Blood Levels Low With CF for Two Hormones Tied to Fertility, Weight

Study of serum kisspeptin and POMC levels in 38 patients, children to adults

Patricia Valerio, PhD avatar

by Patricia Valerio, PhD |

Share this article:

Share article via email
An illustration of boxes, some

Blood levels of two hormones, kisspeptin and proopiomelanocortin, are lower in people with cystic fibrosis (CF) — beginning in childhood and continuing through adulthood — than in healthy people, a study found.

These reduced concentrations may be associated with lower body weight, delayed puberty and poorer fertility in CF patients, the scientists suggested.

“To our knowledge this is the first report to describe the levels of KISS [kisspeptin] and POMC [proopiomelanocortin] in CF,” the researchers wrote. “Both KISS and POMC appear to be involved in the regulation of many life processes in CF, including nutrition and reproduction.”

The study, “Serum kisspeptin and proopiomelanocortin in cystic fibrosis: a single study,” was published in the journal Scientific Reports.

Recommended Reading
Various types of medication in bottles are shown.

#NACFC2022 – No Unusual Risk in Partners’ Pregnancy With CFTR Modulators

Kisspeptin levels typically higher in fertile than infertile men

Biomarkers, such as hormones found in the blood, are growing in interest due to their potential for better diagnosis and a more accurate prognosis (likely course) of diverse diseases, including CF.

Despite current CF therapies, nutritional deficiencies — up to the level of malnutrition — still can be common in patients. As people with CF are living longer due to treatments like CFTR modulators, moreover, their sexual and reproductive health is increasingly important.

“Therefore, much research has focused on hormones in CF to provide novel insights into the body’s energy homeostasis [balance] and fertility,” the scientists wrote.

Levels of two hormones, kisspeptin and POMC, have not been described in CF so far. Kisspeptin dysregulation has been implicated in obesity, puberty, and pregnancy, while the lack of POMC is also related to obesity and the insufficient production of other hormones.

Researchers in Poland assessed blood serum levels of kisspeptin and POMC in CF patients. They also investigated a possible relationship between these hormone levels and clinical parameters, such as age and body mass index (BMI, a measure of body fat).

The study enrolled 38 CF patients (mean age of 19.58, range of 10 to 39; 44.7% female) attending a hospital’s CF clinic in Rzeszow. All had at least one F508del mutation, the most common CF-causing mutation. Sixteen people (mean age of 19.25, range of 10 to 38; 62.5% female) with no CF diagnosis or medical history were recruited as healthy controls.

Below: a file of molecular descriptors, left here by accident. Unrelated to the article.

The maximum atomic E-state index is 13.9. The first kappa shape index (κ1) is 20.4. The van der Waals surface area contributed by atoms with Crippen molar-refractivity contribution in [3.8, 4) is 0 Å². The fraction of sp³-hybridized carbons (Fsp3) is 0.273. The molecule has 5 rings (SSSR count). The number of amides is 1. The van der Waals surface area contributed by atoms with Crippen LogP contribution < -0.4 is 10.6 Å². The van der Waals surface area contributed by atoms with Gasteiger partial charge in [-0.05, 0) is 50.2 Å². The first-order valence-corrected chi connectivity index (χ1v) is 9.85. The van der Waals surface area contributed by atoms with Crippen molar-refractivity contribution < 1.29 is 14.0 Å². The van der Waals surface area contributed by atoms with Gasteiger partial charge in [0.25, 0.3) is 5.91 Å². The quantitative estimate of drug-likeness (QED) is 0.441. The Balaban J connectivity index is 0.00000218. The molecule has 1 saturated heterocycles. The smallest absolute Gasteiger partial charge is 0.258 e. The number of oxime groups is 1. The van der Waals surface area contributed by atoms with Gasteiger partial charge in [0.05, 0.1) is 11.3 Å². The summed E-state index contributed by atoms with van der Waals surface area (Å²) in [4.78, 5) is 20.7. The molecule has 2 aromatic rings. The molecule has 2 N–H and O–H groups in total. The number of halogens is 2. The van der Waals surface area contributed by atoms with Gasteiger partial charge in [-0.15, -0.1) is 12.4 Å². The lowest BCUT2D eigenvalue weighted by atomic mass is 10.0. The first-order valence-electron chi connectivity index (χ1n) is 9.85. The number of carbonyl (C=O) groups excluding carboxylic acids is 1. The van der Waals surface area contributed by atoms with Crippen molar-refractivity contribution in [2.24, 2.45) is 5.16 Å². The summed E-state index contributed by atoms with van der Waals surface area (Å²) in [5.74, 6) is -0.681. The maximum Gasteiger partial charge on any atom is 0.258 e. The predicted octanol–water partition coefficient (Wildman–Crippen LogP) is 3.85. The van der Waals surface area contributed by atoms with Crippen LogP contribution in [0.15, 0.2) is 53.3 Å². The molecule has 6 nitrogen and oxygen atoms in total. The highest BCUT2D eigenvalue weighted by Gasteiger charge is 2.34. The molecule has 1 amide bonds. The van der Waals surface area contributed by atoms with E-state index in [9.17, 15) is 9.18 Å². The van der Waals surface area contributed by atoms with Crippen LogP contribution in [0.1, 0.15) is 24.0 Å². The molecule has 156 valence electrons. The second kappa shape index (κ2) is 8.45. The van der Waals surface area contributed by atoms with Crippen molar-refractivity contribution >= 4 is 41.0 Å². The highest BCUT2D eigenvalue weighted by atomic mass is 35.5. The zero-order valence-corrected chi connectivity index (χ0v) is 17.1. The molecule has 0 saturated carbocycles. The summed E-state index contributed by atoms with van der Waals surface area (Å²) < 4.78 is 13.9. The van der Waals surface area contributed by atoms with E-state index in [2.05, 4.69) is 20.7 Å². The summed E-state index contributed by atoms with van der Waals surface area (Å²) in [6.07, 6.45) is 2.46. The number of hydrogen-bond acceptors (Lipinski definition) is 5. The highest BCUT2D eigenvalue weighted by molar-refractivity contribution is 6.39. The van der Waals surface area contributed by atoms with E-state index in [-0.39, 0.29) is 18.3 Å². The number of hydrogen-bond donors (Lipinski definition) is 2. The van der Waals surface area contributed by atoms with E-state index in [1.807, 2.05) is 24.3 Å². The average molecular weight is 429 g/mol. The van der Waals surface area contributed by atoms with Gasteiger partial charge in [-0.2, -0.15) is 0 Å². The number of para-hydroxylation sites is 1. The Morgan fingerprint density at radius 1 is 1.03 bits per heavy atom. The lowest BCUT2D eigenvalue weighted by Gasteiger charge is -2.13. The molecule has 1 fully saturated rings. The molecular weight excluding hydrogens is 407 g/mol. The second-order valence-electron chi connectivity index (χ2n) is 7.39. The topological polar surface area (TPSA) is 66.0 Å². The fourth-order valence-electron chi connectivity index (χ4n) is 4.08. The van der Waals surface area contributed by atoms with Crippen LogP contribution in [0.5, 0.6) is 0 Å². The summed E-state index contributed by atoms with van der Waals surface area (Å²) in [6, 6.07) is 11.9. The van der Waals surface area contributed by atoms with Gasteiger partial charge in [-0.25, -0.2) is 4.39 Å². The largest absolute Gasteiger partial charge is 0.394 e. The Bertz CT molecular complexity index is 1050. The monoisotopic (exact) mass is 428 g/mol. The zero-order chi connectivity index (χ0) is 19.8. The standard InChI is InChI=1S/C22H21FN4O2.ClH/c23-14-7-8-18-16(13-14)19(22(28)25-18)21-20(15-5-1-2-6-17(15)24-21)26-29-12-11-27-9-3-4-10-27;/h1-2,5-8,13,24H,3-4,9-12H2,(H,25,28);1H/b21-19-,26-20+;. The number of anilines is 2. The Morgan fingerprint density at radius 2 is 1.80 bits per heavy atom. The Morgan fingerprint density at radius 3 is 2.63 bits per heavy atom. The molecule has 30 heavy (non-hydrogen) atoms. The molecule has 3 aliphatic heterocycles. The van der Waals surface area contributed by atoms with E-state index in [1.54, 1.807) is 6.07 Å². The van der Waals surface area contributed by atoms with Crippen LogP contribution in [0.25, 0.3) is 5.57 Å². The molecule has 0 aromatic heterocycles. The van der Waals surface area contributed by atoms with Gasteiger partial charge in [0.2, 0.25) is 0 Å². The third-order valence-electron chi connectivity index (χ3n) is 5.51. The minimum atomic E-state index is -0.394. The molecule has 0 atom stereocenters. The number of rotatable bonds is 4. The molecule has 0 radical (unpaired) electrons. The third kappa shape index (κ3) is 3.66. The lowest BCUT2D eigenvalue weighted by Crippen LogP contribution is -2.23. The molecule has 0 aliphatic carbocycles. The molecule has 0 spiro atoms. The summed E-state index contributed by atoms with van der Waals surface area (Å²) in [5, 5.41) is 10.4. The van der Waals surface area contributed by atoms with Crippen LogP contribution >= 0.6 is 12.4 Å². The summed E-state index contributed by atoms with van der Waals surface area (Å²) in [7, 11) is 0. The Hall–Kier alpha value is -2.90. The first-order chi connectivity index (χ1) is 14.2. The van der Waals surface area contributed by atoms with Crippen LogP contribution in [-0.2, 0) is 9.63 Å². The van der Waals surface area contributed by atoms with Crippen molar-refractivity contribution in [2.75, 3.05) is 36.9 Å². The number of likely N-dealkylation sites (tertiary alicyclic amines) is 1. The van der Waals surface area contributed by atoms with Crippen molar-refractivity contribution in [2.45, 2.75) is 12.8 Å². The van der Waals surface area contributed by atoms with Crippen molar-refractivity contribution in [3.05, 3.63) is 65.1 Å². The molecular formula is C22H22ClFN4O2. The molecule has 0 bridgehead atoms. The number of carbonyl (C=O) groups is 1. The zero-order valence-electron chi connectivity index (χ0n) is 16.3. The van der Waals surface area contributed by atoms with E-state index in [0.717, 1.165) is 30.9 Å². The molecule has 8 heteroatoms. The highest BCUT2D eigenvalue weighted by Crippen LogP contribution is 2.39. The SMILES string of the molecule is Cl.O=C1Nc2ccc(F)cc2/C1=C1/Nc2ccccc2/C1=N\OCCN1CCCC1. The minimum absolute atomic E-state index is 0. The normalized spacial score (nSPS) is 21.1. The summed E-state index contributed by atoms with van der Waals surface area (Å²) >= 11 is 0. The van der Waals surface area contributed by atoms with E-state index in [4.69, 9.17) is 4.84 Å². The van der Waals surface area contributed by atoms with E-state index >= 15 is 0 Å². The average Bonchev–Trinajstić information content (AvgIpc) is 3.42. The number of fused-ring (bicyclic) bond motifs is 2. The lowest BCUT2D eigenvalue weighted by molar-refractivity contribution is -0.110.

Results showed significantly lower BMI, weight, and lung function in CF patients compared with controls. Adults with CF also had noted infertility problems in their medical history, and none had children.

Blood levels during fasting of both kisspeptin and POMC were significantly lower in CF patients than in controls — a mean of 1.76 vs. 2.27 nanograms (ng)/mL for kisspeptin and 6.25 vs. 14.74 ng/mL for POMC.

These findings were similar across patients by age: those younger than 15 years old, those between ages 15 and 18, and adults.

Notably, higher kisspeptin levels previously were reported in healthy young people with precocious puberty. “However, puberty is delayed in people with CF and is considered one of the common clinical features of the disease, which may be related to the decreased KISS level,” the researchers noted.

Hormones likely involved in ‘many life processes in CF, including nutrition and reproduction.’

No differences in these hormones’ levels were found when comparing males and females within either study group.

Researchers then looked at blood levels of these hormones separately.

Kisspeptin levels were similar among females with and without CF. Higher kisspeptin levels in healthy females “may be associated with a higher number of [kisspeptin] neurons in the female hypothalamus and increased [kisspeptin] production in the ovaries and adipose tissues,” the researchers wrote, so that “the lack of difference in [kisspeptin] levels may be due to low body fat and ovarian dysfunction in females with CF.”

Among males, kisspeptin levels were lower in CF patients. Levels of kisspeptin are typically higher in fertile men than in infertile men, the team noted.

Both males and females with CF had significantly reduced POMC levels compared with their healthy counterparts.

Kisspeptin levels also were found to negatively correlate with the BMI of CF patients, meaning that lower concentrations of kisspeptin associate with a higher BMI.

Both hormones’ levels also were negatively correlated with age and the systemic inflammation marker C-reactive protein, with lower hormone levels associated with more advanced age and more inflammation. No association was found between the levels of kisspeptin and POMC, or between levels of these hormones and lung function.

This study “describes for the first time that circulating levels of KISS and POMC in patients with CF differ from those in healthy subjects,” the researchers wrote, which “may be associated with lower body weight and delayed puberty in patients with CF.”

Among study limitations, they added, were its small number of participants was low and differences between the CF and control groups. Patients also had a lower body weight than controls, and other reproductive hormones were not analyzed.

Your CF Community

Visit the Cystic Fibrosis News Today forums to connect with others in the CF community.